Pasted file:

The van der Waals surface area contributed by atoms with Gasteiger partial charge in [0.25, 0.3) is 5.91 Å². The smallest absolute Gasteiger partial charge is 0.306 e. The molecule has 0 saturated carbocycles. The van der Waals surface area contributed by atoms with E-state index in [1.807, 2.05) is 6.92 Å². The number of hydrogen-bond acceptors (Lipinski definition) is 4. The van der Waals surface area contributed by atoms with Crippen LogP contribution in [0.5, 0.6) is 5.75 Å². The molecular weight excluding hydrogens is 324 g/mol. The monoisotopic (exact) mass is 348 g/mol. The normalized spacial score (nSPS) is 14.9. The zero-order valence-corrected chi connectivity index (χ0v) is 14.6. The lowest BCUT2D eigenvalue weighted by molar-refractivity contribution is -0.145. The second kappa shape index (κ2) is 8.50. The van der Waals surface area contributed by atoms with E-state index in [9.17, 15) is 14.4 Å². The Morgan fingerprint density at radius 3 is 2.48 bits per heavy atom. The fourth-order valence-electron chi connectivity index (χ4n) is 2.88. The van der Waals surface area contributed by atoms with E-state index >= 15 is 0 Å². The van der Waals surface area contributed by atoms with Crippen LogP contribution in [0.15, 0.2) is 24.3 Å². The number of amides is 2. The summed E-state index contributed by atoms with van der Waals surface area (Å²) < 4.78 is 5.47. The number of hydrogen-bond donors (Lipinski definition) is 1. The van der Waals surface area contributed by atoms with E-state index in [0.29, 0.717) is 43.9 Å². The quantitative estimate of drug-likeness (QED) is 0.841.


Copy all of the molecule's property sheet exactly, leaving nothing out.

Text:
The van der Waals surface area contributed by atoms with Gasteiger partial charge in [0.25, 0.3) is 5.91 Å². The smallest absolute Gasteiger partial charge is 0.306 e. The molecule has 0 saturated carbocycles. The van der Waals surface area contributed by atoms with E-state index in [1.807, 2.05) is 6.92 Å². The number of hydrogen-bond acceptors (Lipinski definition) is 4. The van der Waals surface area contributed by atoms with Crippen LogP contribution in [0.5, 0.6) is 5.75 Å². The molecular weight excluding hydrogens is 324 g/mol. The monoisotopic (exact) mass is 348 g/mol. The normalized spacial score (nSPS) is 14.9. The zero-order valence-corrected chi connectivity index (χ0v) is 14.6. The lowest BCUT2D eigenvalue weighted by molar-refractivity contribution is -0.145. The second kappa shape index (κ2) is 8.50. The van der Waals surface area contributed by atoms with E-state index in [9.17, 15) is 14.4 Å². The Morgan fingerprint density at radius 3 is 2.48 bits per heavy atom. The fourth-order valence-electron chi connectivity index (χ4n) is 2.88. The van der Waals surface area contributed by atoms with E-state index >= 15 is 0 Å². The van der Waals surface area contributed by atoms with Crippen LogP contribution in [0.15, 0.2) is 24.3 Å². The number of amides is 2. The summed E-state index contributed by atoms with van der Waals surface area (Å²) < 4.78 is 5.47. The number of hydrogen-bond donors (Lipinski definition) is 1. The van der Waals surface area contributed by atoms with E-state index in [0.29, 0.717) is 43.9 Å². The quantitative estimate of drug-likeness (QED) is 0.841.